“The fall of Empire, gentlemen, is a massive thing, however, and not easily fought. It is dictated by a rising bureaucracy, a receding initiative, a freezing of caste, a damming of curiosity — a hundred other factors. It has been going on, as I have said, for centuries, and it is too majestic and massive a movement to stop.” — Hari Seldon, Foundation
It looks as though Isaac Asimov’s “Foundation” may finally be on its way to the small screen.
Asimov’s original concept was serialized in Astounding Magazine back in 1942 through 1950. He then fleshed out his time- and galaxy-spanning narrative into a series of books: the “Foundation Trilogy” (Foundation (1951), Foundation and Empire (1952), Second Foundation (1953)), followed much later by two sequels (Foundation’s Edge (1982) and Foundation and Earth (1986)) and two prequels (Prelude to Foundation (1988) and Forward the Foundation (1993)). The original trilogy won the one-time Hugo Award for “Best All-Time Series” in 1966. Since Asimov’s passing in 1992, other authors have added to the corpus of “Foundation” stories, with blessings of the Asimov estate but varying commercial and critical success.
Instead of attempting to summarize the, er, foundational framework for Asimov’s novels, I’ll let Wikipedia do it:
“The premise of the series is that the mathematician Hari Seldon spent his life developing a branch of mathematics known as psychohistory, a concept of mathematical sociology. Using the laws of mass action, it can predict the future, but only on a large scale. Seldon foresees the imminent fall of the Galactic Empire, which encompasses the entire Milky Way, and a dark age lasting 30,000 years before a second great empire arises. Seldon’s calculations also show there is a way to limit this interregnum to just one thousand years. To ensure the more favorable outcome and reduce human misery during the intervening period, Seldon creates the Foundation – a group of talented artisans and engineers positioned at the twinned extreme ends of the galaxy – to preserve and expand on humanity’s collective knowledge, and thus become the foundation for the accelerated resurgence of this new galactic empire.”
Itself influenced by Edward Gibbon’s History of the Decline and Fall of the Roman Empire, the Foundation series is generally acknowledged as influencing other science-fiction ranging from Star Wars to The Hitchhiker’s Guide to the Galaxy, as well as noted individuals including Elon Musk and Newt Gingrich. I remember reading the trilogy and Prelude a couple decades or so ago and generally enjoying them. Of course, I didn’t understand it all. As is typical for Asimov’s writing, they are much more cerebral than action-oriented. For what it’s worth, I always thought the term “psychohistory” was a bit clunky and imprecise. On the other hand, I suppose it does sound like something a sci-fi author might come up with in the 1940s/50s. 🙂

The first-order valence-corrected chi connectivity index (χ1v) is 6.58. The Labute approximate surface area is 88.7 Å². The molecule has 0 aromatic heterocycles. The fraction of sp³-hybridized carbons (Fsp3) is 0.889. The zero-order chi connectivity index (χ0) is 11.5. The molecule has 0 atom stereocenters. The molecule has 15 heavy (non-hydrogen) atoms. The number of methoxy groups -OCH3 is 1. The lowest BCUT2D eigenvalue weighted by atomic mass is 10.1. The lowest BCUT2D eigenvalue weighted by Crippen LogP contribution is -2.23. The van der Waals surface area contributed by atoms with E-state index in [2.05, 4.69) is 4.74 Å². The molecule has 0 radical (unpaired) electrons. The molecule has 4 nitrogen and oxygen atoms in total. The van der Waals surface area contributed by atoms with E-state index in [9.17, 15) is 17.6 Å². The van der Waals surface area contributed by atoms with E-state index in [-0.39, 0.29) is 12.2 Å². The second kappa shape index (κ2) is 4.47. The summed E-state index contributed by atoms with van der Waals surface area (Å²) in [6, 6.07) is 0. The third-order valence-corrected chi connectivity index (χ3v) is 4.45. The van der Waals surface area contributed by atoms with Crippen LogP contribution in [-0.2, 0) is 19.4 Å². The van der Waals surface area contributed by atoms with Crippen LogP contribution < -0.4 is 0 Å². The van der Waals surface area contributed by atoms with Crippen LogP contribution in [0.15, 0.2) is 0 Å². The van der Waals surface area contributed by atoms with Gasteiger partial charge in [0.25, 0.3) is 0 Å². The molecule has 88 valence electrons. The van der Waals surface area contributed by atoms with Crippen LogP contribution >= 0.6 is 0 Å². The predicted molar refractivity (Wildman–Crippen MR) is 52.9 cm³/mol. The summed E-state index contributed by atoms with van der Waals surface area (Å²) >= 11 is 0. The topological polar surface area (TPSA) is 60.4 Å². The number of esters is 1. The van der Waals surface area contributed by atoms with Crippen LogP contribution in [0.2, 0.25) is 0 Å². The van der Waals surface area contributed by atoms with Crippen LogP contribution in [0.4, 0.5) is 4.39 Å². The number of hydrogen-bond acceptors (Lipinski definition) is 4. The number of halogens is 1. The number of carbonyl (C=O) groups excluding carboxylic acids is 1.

Fox, Warner Bros., and Sony have all attempted at one time or another to get a Foundation feature film off the ground with various big names attached, but they all failed. HBO teamed with Jonathan Nolan to get a series underway not long ago, but they never even got an order for a script. Last June, though, Deadline announced that Skydance Television (Altered Carbon, Jack Ryan) was trying to close a deal with the Asimov estate for them — along with David S. Goyer (The Dark Knight, Blade) and Josh Friedman (“The Sarah Connor Chronicles”, War of the Worlds) — to adapt Foundation into a TV series. Then, just a few days ago, Deadline gave an update. Skydance has concluded their deal with the Asimov estate, with Goyer and Friedman serving as showrunners and sharing executive producer credits with Skydance’s David Ellison, Dana Goldberg and Marcy Ross.
Just as surprising (to me, anyway) was the fact that it was Apple who has ordered the straight-to-series development project. But, then, I’m not really up on what Apple has been doing in this area. As per Deadline,
“The project shows a different level of ambition for Apple’s worldwide video programming team led by Jamie Erlicht and Zack Van Amburg. In November, they set their first scripted series, a morning show drama executive produced by and starring Jennifer Aniston and Reese Witherspoon, with a two-season, straight-to-series order. Apple also has given straight-to-series orders to Amazing Stories, a re-imagining of the anthology from Steven Spielberg, a Ronald D. Moore space drama, a Damien Chazelle series, a comedy starring Kristin Wiig, world-building drama See from Steven Knight and Francis Lawrence, as well as an M. Night Shyamalan psychological thriller.”
That all sounds pretty ambitious to me, especially for a fledgling outfit! According to Joseph Keller at iMore:
“The company has said nothing about how these new shows will be distributed, when they’ll premiere, or how much it will cost to watch them.”
Reports are that Apple will be keeping its shows “family-friendly”, too, and that suits me just fine.
For various reasons, many have deemed the Foundation series to be un-adaptable for the screen, and they may be right. However, I am intrigued by the idea — as long as Goyer et al. respect the source material fairly closely, of course — and I hope we are pleasantly surprised by the result. (Obviously, a small-screen series sounds like a much more realistic undertaking for something of such scope, even to adapt just one of the books.) I’m rootin’ for ya, guys! But, just so you know, I am not gonna buy an Apple TV….